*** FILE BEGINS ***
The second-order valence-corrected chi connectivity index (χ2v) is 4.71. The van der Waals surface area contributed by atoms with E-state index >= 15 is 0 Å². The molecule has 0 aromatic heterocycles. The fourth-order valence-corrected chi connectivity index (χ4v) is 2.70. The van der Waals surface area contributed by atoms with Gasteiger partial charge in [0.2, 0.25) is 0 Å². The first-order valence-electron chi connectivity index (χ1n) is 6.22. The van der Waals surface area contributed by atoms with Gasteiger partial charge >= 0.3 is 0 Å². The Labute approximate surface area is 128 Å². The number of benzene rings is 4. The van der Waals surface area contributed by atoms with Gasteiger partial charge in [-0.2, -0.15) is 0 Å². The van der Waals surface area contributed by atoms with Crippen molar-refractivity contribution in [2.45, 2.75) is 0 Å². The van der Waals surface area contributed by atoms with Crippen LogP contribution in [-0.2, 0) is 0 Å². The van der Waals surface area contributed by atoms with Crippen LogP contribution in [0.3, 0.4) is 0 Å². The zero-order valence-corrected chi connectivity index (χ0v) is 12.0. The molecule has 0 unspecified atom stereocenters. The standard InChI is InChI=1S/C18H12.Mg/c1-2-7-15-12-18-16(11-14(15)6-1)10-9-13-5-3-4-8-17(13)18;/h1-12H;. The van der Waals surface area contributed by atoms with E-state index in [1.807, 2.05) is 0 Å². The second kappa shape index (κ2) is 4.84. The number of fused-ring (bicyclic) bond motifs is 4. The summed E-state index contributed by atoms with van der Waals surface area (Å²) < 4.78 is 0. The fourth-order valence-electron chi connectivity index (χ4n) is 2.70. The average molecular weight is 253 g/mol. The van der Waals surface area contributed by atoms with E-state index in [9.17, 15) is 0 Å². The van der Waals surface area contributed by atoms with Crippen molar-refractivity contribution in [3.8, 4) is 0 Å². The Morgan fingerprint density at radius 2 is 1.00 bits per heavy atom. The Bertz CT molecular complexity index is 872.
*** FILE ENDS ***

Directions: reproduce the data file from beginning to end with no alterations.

The second-order valence-corrected chi connectivity index (χ2v) is 4.71. The van der Waals surface area contributed by atoms with E-state index >= 15 is 0 Å². The molecule has 0 aromatic heterocycles. The fourth-order valence-corrected chi connectivity index (χ4v) is 2.70. The van der Waals surface area contributed by atoms with Gasteiger partial charge in [0.2, 0.25) is 0 Å². The first-order valence-electron chi connectivity index (χ1n) is 6.22. The van der Waals surface area contributed by atoms with Gasteiger partial charge >= 0.3 is 0 Å². The Labute approximate surface area is 128 Å². The number of benzene rings is 4. The van der Waals surface area contributed by atoms with Gasteiger partial charge in [-0.2, -0.15) is 0 Å². The van der Waals surface area contributed by atoms with Crippen molar-refractivity contribution in [2.45, 2.75) is 0 Å². The van der Waals surface area contributed by atoms with Crippen LogP contribution in [-0.2, 0) is 0 Å². The van der Waals surface area contributed by atoms with Crippen LogP contribution in [0.3, 0.4) is 0 Å². The zero-order valence-corrected chi connectivity index (χ0v) is 12.0. The molecule has 0 unspecified atom stereocenters. The standard InChI is InChI=1S/C18H12.Mg/c1-2-7-15-12-18-16(11-14(15)6-1)10-9-13-5-3-4-8-17(13)18;/h1-12H;. The van der Waals surface area contributed by atoms with E-state index in [1.807, 2.05) is 0 Å². The second kappa shape index (κ2) is 4.84. The number of fused-ring (bicyclic) bond motifs is 4. The summed E-state index contributed by atoms with van der Waals surface area (Å²) < 4.78 is 0. The fourth-order valence-electron chi connectivity index (χ4n) is 2.70. The average molecular weight is 253 g/mol. The van der Waals surface area contributed by atoms with E-state index in [9.17, 15) is 0 Å². The van der Waals surface area contributed by atoms with Crippen molar-refractivity contribution in [3.8, 4) is 0 Å². The Morgan fingerprint density at radius 2 is 1.00 bits per heavy atom. The Bertz CT molecular complexity index is 872.